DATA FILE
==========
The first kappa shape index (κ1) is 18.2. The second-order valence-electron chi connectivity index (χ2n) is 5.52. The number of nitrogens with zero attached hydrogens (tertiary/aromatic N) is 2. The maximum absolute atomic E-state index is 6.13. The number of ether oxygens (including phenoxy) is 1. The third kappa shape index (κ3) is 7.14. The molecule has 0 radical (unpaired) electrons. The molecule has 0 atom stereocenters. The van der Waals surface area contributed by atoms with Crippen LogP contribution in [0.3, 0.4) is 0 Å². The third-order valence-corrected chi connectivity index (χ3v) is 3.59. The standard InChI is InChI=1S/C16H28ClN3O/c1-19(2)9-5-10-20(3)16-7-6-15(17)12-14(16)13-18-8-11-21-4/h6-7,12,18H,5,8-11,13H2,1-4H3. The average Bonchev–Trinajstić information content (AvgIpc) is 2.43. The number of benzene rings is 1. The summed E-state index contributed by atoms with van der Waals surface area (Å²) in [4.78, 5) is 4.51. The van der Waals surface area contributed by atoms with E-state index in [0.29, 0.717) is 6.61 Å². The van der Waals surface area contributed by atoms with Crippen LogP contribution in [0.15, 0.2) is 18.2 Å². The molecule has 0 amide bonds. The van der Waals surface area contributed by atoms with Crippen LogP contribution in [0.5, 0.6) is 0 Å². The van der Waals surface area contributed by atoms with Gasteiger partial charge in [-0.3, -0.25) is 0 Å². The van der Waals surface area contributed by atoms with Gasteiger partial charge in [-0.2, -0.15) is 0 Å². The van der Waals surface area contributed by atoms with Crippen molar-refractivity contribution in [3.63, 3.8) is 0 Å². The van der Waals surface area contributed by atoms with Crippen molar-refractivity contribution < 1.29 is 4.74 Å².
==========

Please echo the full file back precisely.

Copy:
The first kappa shape index (κ1) is 18.2. The second-order valence-electron chi connectivity index (χ2n) is 5.52. The number of nitrogens with zero attached hydrogens (tertiary/aromatic N) is 2. The maximum absolute atomic E-state index is 6.13. The number of ether oxygens (including phenoxy) is 1. The third kappa shape index (κ3) is 7.14. The molecule has 0 radical (unpaired) electrons. The molecule has 0 atom stereocenters. The van der Waals surface area contributed by atoms with Crippen LogP contribution in [0.3, 0.4) is 0 Å². The third-order valence-corrected chi connectivity index (χ3v) is 3.59. The standard InChI is InChI=1S/C16H28ClN3O/c1-19(2)9-5-10-20(3)16-7-6-15(17)12-14(16)13-18-8-11-21-4/h6-7,12,18H,5,8-11,13H2,1-4H3. The average Bonchev–Trinajstić information content (AvgIpc) is 2.43. The number of benzene rings is 1. The summed E-state index contributed by atoms with van der Waals surface area (Å²) in [4.78, 5) is 4.51. The van der Waals surface area contributed by atoms with E-state index in [0.29, 0.717) is 6.61 Å². The van der Waals surface area contributed by atoms with Crippen LogP contribution in [0.15, 0.2) is 18.2 Å². The molecule has 0 amide bonds. The van der Waals surface area contributed by atoms with Crippen LogP contribution in [0.5, 0.6) is 0 Å². The van der Waals surface area contributed by atoms with Gasteiger partial charge in [-0.3, -0.25) is 0 Å². The van der Waals surface area contributed by atoms with Gasteiger partial charge in [-0.2, -0.15) is 0 Å². The van der Waals surface area contributed by atoms with Crippen molar-refractivity contribution in [3.63, 3.8) is 0 Å². The van der Waals surface area contributed by atoms with Crippen molar-refractivity contribution < 1.29 is 4.74 Å².